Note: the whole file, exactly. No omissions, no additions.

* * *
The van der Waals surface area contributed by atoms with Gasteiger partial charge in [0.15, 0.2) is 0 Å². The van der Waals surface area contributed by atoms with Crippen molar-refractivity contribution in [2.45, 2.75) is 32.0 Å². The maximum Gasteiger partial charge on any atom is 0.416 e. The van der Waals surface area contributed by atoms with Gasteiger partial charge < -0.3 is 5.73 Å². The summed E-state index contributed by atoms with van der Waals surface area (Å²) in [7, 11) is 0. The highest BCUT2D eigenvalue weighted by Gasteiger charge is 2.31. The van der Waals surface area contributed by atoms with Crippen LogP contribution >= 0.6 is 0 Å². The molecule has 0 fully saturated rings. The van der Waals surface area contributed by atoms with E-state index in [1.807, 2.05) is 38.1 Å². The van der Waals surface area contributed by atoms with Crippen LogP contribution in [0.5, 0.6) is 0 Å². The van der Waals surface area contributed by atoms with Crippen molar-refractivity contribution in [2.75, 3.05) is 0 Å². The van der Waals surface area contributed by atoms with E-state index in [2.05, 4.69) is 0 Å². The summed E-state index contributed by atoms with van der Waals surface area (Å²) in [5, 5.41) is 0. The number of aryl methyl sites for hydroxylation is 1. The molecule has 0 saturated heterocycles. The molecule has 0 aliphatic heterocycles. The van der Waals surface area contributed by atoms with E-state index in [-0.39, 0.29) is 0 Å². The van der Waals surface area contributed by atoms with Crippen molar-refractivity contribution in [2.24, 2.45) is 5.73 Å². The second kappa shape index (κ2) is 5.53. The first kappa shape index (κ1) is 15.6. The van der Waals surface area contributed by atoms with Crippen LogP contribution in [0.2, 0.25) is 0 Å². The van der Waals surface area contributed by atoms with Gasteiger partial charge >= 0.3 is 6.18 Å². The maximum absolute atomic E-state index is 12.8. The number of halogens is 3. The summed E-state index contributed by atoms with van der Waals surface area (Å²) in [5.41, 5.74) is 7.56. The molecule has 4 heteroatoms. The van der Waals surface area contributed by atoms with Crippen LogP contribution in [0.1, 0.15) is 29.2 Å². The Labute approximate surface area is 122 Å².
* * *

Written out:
The van der Waals surface area contributed by atoms with Gasteiger partial charge in [0.15, 0.2) is 0 Å². The van der Waals surface area contributed by atoms with Crippen molar-refractivity contribution in [2.45, 2.75) is 32.0 Å². The maximum Gasteiger partial charge on any atom is 0.416 e. The van der Waals surface area contributed by atoms with Gasteiger partial charge < -0.3 is 5.73 Å². The summed E-state index contributed by atoms with van der Waals surface area (Å²) in [7, 11) is 0. The highest BCUT2D eigenvalue weighted by Gasteiger charge is 2.31. The van der Waals surface area contributed by atoms with Crippen LogP contribution >= 0.6 is 0 Å². The molecule has 0 fully saturated rings. The van der Waals surface area contributed by atoms with E-state index in [1.807, 2.05) is 38.1 Å². The van der Waals surface area contributed by atoms with Crippen LogP contribution in [0.5, 0.6) is 0 Å². The van der Waals surface area contributed by atoms with Crippen molar-refractivity contribution in [2.75, 3.05) is 0 Å². The van der Waals surface area contributed by atoms with E-state index in [2.05, 4.69) is 0 Å². The summed E-state index contributed by atoms with van der Waals surface area (Å²) in [5, 5.41) is 0. The number of aryl methyl sites for hydroxylation is 1. The molecule has 0 saturated heterocycles. The molecule has 0 aliphatic heterocycles. The van der Waals surface area contributed by atoms with E-state index in [-0.39, 0.29) is 0 Å². The van der Waals surface area contributed by atoms with Crippen molar-refractivity contribution in [2.24, 2.45) is 5.73 Å². The second kappa shape index (κ2) is 5.53. The first kappa shape index (κ1) is 15.6. The van der Waals surface area contributed by atoms with Crippen LogP contribution in [0.2, 0.25) is 0 Å². The van der Waals surface area contributed by atoms with Gasteiger partial charge >= 0.3 is 6.18 Å². The maximum absolute atomic E-state index is 12.8. The number of halogens is 3. The summed E-state index contributed by atoms with van der Waals surface area (Å²) in [5.41, 5.74) is 7.56. The molecule has 4 heteroatoms. The van der Waals surface area contributed by atoms with Crippen LogP contribution in [0.1, 0.15) is 29.2 Å². The Labute approximate surface area is 122 Å².